On what proved to be a warm but overcast day in June I headed out to The Arboretum, somewhere I haven’t been since a child. I didn’t really have much memory of the place, which is Nottingham’s first and therefore oldest public park and was opened in 1852.
I’m told there are 830 different species of tree in the 17 acres of the Arboretum, something which I’ll just have to take on faith; I’m not very good at identifying different types of flowers, and even worse at differentiating between different types of trees!
There is an ornamental lake that is one of the focal points of the park and which is populated by plenty of ducks and includes a simple water feature in the middle.
There are items of historic interest in the Arboretum, however. The bust below of Samuel Morley greets people from the Waverley Street entrance. He was a hosiery manufacturer and supporter of universal suffrage, as well as the founder of Nottingham’s first children’s library.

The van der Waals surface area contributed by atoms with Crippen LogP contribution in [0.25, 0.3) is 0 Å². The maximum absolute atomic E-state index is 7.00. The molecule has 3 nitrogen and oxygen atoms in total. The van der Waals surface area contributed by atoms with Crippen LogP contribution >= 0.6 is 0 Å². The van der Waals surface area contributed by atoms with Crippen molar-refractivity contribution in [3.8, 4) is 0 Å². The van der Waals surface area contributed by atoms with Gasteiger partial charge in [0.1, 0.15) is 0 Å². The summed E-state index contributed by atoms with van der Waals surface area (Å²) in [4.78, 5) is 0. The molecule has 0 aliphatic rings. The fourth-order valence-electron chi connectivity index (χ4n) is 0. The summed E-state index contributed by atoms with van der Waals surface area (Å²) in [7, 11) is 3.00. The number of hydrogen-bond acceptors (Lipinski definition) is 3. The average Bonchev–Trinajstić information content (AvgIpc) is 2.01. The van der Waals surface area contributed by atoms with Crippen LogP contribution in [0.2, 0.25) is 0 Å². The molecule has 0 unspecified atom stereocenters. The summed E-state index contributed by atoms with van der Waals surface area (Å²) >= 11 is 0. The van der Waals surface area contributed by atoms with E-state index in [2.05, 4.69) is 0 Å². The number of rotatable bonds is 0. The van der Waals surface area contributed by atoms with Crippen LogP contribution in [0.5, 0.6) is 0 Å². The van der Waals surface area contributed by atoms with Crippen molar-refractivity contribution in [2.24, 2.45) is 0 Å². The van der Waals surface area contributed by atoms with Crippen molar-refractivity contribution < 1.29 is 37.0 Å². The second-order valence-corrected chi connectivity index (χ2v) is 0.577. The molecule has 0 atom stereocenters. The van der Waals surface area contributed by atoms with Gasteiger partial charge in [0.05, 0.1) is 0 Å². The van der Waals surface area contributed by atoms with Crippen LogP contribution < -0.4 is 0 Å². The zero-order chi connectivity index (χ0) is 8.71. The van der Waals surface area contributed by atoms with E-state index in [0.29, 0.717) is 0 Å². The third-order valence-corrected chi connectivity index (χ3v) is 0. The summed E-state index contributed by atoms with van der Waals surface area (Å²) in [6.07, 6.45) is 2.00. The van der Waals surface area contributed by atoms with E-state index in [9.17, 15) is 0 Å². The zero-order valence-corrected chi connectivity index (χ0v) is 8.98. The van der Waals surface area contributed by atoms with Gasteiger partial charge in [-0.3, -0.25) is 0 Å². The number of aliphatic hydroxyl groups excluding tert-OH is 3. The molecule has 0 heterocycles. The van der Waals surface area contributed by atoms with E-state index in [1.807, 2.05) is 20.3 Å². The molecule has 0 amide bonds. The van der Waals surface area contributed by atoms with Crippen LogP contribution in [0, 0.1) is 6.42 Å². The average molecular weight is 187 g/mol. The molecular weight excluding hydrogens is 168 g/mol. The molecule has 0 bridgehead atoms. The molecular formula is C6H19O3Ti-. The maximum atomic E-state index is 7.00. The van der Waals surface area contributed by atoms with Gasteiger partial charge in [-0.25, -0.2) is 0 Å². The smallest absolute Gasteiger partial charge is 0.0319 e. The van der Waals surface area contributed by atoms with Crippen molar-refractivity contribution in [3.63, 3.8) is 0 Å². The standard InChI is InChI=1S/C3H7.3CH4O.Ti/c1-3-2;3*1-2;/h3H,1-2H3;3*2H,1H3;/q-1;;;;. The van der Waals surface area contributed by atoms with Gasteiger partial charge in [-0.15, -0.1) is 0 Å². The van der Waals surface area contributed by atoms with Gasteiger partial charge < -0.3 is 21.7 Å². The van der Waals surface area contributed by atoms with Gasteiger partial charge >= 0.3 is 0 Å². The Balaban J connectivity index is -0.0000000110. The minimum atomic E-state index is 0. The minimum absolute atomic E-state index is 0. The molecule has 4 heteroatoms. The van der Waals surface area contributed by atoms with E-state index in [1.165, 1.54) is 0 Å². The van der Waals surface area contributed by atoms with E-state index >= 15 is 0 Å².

And this even more impressive statue of Feargus O’Connor can be found deep in the park. He was the only Chartist member of parliament (a Chartist being someone wanting political reform), and the statue is the only one in the UK to be dedicated to a Chartist leader.
The most stunning feature of the park though has to be the Chinese Bell Tower.
It is a monument to the Siege of Sevastopol in the Crimean War, represented by the cannons, and the Anglo-Chinese Opium Wars, as represented by the bell. It is a lovely piece of architecture, nestled away in one corner of the park.
There are other areas of interest such as the aviaries, some of which have survived on the site since 1892. They still include a lot of colourful birds, but they are somewhat difficult to photograph through thin bars.
It is a lovely spot to visit, surprisingly quiet for its location, even with the tram occasionally roaring past. One of Nottingham’s many green spaces that probably doesn’t get as much attention as it should.
You can find more photos at my flickr.